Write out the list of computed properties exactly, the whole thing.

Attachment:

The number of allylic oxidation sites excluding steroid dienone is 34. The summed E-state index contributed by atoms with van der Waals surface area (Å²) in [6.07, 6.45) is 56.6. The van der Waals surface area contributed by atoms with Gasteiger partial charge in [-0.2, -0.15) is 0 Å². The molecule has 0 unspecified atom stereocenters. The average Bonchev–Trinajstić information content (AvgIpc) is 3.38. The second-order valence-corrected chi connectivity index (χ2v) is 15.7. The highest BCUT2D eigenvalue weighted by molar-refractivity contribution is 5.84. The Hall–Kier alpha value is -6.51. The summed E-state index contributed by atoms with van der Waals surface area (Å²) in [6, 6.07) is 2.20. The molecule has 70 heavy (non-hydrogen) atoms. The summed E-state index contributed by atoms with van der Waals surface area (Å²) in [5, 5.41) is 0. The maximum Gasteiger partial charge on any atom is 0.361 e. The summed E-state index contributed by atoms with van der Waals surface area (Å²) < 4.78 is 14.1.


The number of allylic oxidation sites excluding steroid dienone is 34. The summed E-state index contributed by atoms with van der Waals surface area (Å²) in [6.07, 6.45) is 56.6. The van der Waals surface area contributed by atoms with Gasteiger partial charge in [-0.2, -0.15) is 0 Å². The molecule has 0 unspecified atom stereocenters. The average Bonchev–Trinajstić information content (AvgIpc) is 3.38. The second-order valence-corrected chi connectivity index (χ2v) is 15.7. The highest BCUT2D eigenvalue weighted by molar-refractivity contribution is 5.84. The Hall–Kier alpha value is -6.51. The summed E-state index contributed by atoms with van der Waals surface area (Å²) in [6, 6.07) is 2.20. The molecule has 70 heavy (non-hydrogen) atoms. The summed E-state index contributed by atoms with van der Waals surface area (Å²) in [5, 5.41) is 0. The maximum Gasteiger partial charge on any atom is 0.361 e. The summed E-state index contributed by atoms with van der Waals surface area (Å²) < 4.78 is 14.1.